"Grim" is the word that springs to mind when you first see this fortress, crouching like a gray stone lion over the city and clearly designed by the counts of Flanders, whose seat it was, to send a message to rebellion-inclined Gentenaars. The burghers of Ghent looked on their hometown as an independent city-state, on the model of Florence, not as a mere component of some blue blood's realm, and they were often in arms against the authority the castle was intended to uphold. The outcome was invariably defeat for them, but that didn't stop them from coming back for more whenever they felt the big wheel was trampling on their rights. It's safe to say that the castle's very appearance did much to instill the awe and fear necessary to keep the people of Ghent in line.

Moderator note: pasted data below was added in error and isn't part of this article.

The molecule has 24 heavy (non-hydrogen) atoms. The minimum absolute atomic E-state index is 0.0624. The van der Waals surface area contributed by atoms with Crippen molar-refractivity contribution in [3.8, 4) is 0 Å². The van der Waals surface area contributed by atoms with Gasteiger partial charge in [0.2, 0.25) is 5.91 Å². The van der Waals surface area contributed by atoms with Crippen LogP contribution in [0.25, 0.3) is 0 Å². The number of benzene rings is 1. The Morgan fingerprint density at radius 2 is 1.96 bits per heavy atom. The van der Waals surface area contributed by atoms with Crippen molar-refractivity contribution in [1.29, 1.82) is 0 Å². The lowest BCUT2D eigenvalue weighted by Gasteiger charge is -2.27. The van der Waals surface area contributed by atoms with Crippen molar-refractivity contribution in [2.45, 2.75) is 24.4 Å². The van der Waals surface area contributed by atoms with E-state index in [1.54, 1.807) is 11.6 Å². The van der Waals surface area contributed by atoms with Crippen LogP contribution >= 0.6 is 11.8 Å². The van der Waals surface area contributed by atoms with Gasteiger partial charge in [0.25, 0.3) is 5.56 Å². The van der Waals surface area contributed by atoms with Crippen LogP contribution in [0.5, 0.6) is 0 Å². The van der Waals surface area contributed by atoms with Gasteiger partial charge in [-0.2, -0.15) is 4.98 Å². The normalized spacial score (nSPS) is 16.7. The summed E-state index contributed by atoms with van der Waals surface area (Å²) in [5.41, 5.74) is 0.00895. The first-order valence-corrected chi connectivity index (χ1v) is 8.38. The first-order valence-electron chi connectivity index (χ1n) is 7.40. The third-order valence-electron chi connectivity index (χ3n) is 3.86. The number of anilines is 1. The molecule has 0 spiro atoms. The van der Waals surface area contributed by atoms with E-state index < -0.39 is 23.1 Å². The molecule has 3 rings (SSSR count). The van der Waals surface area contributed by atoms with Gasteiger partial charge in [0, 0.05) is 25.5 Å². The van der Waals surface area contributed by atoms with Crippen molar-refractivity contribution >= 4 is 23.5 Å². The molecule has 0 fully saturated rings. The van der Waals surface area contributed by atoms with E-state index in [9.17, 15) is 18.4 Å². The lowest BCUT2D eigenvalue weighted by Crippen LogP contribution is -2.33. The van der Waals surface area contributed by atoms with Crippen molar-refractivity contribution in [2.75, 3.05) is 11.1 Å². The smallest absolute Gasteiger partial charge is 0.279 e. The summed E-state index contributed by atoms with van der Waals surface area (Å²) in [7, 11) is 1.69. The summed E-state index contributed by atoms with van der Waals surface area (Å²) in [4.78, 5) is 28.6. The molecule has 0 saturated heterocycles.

It was built by Philip of Alsace, count of Flanders, shortly after he returned from the Crusades in 1180 with images of similar crusader castles in Syria fixed firmly in his mind. According to local legend -- supported by Gallo-Roman artifacts uncovered in excavations -- the count built on foundations originally laid down by Count Baldwin Iron Arm in the 800s. If the castle's walls, 2m (6 ft.) thick, battlements, and turrets failed to intimidate attackers, the count could always turn to a well-equipped torture chamber inside. You can view relics of that chamber -- a small guillotine with an authentic original blade, spiked iron collars, racks, branding irons, thumb screws, and a special kind of pitchfork designed to make certain that people being burned at the stake stayed in the flames -- in a small museum in the castle, along with weapons and suits of armor. On a happier note, if you climb to the ramparts of the high building in the center, the donjon, your reward is a great view of Ghent's rooftops and towers.